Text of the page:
Most software offerings these days do allow users to protect their data from direct changes. Of course, this is one of those areas where one is also required to create good strategies and practices to support this. For example, since much of our data now sits in commercial databases, there are layers of protection. The software application itself will prevent users from changing data through the application. Even if the application can be modified by the customer, the actual software and data protection strategy should not be modified in a way that would allow unwanted changes. The customer will need to create and manage all the appropriate security measures surrounding the database, so that the application has access to read and write to the database but does not allow users to connect to the database and change it directly. There are many other factors as well, such as ensuring the clocks on the various systems providing data are kept in sync and that the date/time stamps are properly managed to ensure the highest integrity and to prove that data was entered or modified when the system claims it was done. Beyond this, there is the issue of secure data centers, which offer yet another layer of security.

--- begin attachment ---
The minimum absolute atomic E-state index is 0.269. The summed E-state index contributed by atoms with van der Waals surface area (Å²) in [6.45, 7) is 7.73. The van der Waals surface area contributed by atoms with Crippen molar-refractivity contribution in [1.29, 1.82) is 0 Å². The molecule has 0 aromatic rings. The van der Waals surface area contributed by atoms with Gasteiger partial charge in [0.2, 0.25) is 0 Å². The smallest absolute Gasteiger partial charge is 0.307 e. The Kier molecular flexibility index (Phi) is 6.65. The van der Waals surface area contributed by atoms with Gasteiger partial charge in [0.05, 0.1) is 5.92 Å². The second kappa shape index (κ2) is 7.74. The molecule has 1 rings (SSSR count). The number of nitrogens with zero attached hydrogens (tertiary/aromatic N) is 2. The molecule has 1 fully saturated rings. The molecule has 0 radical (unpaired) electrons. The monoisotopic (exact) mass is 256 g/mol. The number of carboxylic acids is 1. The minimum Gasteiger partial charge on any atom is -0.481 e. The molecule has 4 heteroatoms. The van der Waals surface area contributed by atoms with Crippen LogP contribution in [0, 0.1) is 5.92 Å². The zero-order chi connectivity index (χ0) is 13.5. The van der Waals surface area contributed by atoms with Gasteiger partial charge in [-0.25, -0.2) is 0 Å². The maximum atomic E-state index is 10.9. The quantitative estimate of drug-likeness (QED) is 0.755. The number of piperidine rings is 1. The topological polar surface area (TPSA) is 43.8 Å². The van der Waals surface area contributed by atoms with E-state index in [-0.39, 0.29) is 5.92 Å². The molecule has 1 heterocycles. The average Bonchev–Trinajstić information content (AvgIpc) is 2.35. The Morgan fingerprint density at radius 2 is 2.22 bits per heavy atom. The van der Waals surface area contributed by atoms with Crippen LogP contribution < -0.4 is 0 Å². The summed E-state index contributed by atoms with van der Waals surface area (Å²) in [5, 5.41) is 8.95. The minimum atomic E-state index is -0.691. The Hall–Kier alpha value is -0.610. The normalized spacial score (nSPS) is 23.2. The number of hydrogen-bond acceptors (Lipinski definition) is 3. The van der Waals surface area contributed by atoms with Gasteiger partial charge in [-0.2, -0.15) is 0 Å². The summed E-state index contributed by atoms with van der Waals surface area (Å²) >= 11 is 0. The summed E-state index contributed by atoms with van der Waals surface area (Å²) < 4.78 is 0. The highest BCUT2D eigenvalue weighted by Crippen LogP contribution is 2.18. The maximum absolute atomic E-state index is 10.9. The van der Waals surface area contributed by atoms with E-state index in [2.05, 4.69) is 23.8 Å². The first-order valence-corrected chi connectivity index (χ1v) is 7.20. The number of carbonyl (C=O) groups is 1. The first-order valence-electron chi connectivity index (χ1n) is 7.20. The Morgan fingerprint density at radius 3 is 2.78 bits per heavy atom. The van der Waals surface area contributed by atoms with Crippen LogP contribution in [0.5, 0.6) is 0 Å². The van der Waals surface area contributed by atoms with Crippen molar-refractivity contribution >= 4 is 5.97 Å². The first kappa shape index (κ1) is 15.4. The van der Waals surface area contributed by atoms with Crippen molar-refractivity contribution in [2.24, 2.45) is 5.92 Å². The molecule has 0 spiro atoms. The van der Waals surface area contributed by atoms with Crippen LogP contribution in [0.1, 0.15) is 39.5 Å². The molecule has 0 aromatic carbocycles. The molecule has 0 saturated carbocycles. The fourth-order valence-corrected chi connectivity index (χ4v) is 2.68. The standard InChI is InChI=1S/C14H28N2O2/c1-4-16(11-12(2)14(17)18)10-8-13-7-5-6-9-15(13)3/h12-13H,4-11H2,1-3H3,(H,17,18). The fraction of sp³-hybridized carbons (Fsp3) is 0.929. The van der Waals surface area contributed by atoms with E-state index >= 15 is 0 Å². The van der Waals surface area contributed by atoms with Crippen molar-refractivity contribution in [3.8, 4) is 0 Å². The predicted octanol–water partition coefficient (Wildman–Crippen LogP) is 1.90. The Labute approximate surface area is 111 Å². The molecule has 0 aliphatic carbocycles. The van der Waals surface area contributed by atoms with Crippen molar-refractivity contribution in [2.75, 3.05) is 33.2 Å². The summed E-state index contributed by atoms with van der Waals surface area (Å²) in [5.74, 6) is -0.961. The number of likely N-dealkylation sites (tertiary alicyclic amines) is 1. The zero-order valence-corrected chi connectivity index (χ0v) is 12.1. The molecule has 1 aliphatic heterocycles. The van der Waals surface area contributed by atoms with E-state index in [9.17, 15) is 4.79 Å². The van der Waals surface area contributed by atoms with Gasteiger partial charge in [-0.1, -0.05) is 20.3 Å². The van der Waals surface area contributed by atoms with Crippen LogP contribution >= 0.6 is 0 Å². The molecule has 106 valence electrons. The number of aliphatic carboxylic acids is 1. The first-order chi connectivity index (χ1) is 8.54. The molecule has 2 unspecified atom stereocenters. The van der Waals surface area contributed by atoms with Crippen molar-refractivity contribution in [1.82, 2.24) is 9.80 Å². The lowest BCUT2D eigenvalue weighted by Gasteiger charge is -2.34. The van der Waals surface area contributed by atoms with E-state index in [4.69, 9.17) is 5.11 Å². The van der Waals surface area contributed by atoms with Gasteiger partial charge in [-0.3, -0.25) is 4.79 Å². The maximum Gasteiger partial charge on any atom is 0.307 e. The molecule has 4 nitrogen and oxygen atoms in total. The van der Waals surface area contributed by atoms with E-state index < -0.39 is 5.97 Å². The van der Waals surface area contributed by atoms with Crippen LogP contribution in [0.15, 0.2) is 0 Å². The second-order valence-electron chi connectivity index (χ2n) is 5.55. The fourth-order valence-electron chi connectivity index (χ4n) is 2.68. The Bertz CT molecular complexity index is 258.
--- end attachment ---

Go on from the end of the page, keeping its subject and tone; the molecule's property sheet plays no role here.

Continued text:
These are examples of the ways in which data must be protected. It is not enough to have an application that supports this type of protection; one must also have a strong overall process of security.
Proving ownership of changes
Over the years, software vendors have focused increasingly on ensuring that data entries and changes are absolutely linked to the correct person. Although many systems have done this for a number of years, stricter rules are now being applied.